Recruiting Tips: Take Control of the Search
In recruiting, over-communication is typical (and critical) because there are so many moving parts — multiple searches, interview processes, internal stakeholders, candidates, hiring managers, and the list goes on.
Recruiters are juggling multiple searches while simultaneously juggling those individuals who need to be kept abreast of the process and progress of each search. Our job is to keep the process moving smoothly for internal stakeholders, while providing a high candidate experience. Our goal is to find the best talent for each position.
As a recruiter, you may sometimes feel you don’t have a hold on the search. Maybe the hiring manager has taken the reigns; maybe you are struggling to get timely feedback. Here are a few recruiting tips to keep things moving:
At the initial stage of the search, create a recruiting strategy and have everyone involved review, agree, and sign off on it. This will allow all parties to see and agree on the ideal timeline and necessary deliverables in each stage of the process. It is always helpful to have a documented strategy to refer back to should things not go as planned.
Be Direct with Internal Stakeholders
You have a strategy and everyone agrees. Now what? Set up-front guidelines and expectations of what you will need from the hiring manager and those involved in the interview process. Secure hiring managers’ availability to interview and a timeline for expected feedback. If the job is a priority, it is important for all parties to buy-in to the sense of urgency.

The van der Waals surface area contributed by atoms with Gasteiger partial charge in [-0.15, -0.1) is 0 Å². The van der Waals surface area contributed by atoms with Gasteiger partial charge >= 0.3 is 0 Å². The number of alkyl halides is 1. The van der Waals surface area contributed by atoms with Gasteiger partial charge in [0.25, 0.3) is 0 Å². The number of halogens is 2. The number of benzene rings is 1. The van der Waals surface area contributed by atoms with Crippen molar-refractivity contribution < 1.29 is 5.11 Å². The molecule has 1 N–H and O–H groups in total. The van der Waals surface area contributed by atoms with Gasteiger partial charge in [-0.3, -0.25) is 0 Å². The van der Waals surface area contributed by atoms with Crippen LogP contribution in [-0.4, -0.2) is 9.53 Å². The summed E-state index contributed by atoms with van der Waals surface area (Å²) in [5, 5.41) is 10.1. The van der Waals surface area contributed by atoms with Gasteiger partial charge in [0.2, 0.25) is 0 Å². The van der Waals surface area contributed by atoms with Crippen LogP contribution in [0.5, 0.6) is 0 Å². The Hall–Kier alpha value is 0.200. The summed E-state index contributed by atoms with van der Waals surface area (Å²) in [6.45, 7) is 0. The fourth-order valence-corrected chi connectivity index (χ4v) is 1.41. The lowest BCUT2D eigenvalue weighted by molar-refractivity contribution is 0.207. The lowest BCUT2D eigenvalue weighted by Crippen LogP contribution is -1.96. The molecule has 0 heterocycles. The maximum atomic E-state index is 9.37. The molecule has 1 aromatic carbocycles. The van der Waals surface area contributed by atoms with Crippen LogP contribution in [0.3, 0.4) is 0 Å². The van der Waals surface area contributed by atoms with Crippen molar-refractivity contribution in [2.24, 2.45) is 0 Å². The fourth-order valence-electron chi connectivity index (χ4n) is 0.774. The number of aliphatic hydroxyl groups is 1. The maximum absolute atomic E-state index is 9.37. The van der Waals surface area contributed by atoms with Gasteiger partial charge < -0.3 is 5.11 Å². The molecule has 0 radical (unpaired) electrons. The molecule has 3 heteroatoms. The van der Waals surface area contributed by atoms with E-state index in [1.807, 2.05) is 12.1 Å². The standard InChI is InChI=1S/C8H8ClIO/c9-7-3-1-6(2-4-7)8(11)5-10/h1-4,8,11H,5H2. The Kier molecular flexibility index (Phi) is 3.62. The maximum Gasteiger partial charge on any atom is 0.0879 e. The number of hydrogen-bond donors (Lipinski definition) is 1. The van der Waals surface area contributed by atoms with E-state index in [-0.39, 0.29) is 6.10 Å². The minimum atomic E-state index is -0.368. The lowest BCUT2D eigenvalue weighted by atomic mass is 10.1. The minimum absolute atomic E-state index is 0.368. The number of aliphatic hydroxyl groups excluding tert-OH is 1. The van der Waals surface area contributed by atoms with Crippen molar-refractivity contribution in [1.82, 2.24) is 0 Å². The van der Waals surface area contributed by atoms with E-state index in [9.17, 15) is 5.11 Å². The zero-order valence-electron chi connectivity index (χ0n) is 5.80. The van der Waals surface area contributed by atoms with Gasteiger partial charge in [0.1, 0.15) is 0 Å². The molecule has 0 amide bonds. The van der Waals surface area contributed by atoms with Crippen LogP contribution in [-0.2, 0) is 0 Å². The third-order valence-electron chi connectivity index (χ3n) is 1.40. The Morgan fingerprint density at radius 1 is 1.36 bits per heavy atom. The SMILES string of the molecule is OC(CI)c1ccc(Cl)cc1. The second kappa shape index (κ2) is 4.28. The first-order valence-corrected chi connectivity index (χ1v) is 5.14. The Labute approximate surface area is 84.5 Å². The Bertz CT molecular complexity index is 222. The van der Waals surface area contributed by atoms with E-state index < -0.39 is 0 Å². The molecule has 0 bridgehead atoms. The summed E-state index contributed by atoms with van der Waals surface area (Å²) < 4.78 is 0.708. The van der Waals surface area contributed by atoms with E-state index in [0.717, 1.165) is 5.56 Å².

Keep the Ball in your Court (as much as possible)
In recruiting, this is difficult because there are a variety of decision makers involved. Take change of the simple things to make your life easier. For instance, send out specific interview times to candidates — “Are you available to interview Thursday at 2:00pm or Friday at 10:30am?” — as opposed to general requests — “what is your availability for Thursday or Friday this week?” It eliminates much of the back-and-forth that goes along with scheduling.
Internally, set up a scheduled weekly call with the hiring manager. Having this on the schedule allows you to go through all of the questions that may arise each week, discuss any candidates and feedback, and the overall progress of the search. It is also a great time for recruiters to let hiring managers know what they have been seeing in the market and let the hiring manager decide on whether there is flexibility on certain search requirements.
Be Direct and Open with Candidates
Once a candidate is in process, give him or her a timeline in terms of both feedback and next steps. This will help to avoid the weekly check-in email that pops up in your inbox. If the search has slowed down or something else has taken priority, don’t leave candidates hanging. Send a quick note to let them know that they are still in process and you will be in touch once things pick up.
For top talent, the market is always competitive. If you know you have a candidate who could possibly be “the one” then set things in motion. Ask for references and start putting a potential package together. This does not mean that you should stop interviewing other candidates in process or stop engaging new candidates. Always be ready for things to change, because clearly in recruiting that’s what often happens. Positions get put on hold, internal stakeholders have demanding schedules, priorities change. The important thing is to do what you can to keep things moving, and be sure to keep everyone involved in the know.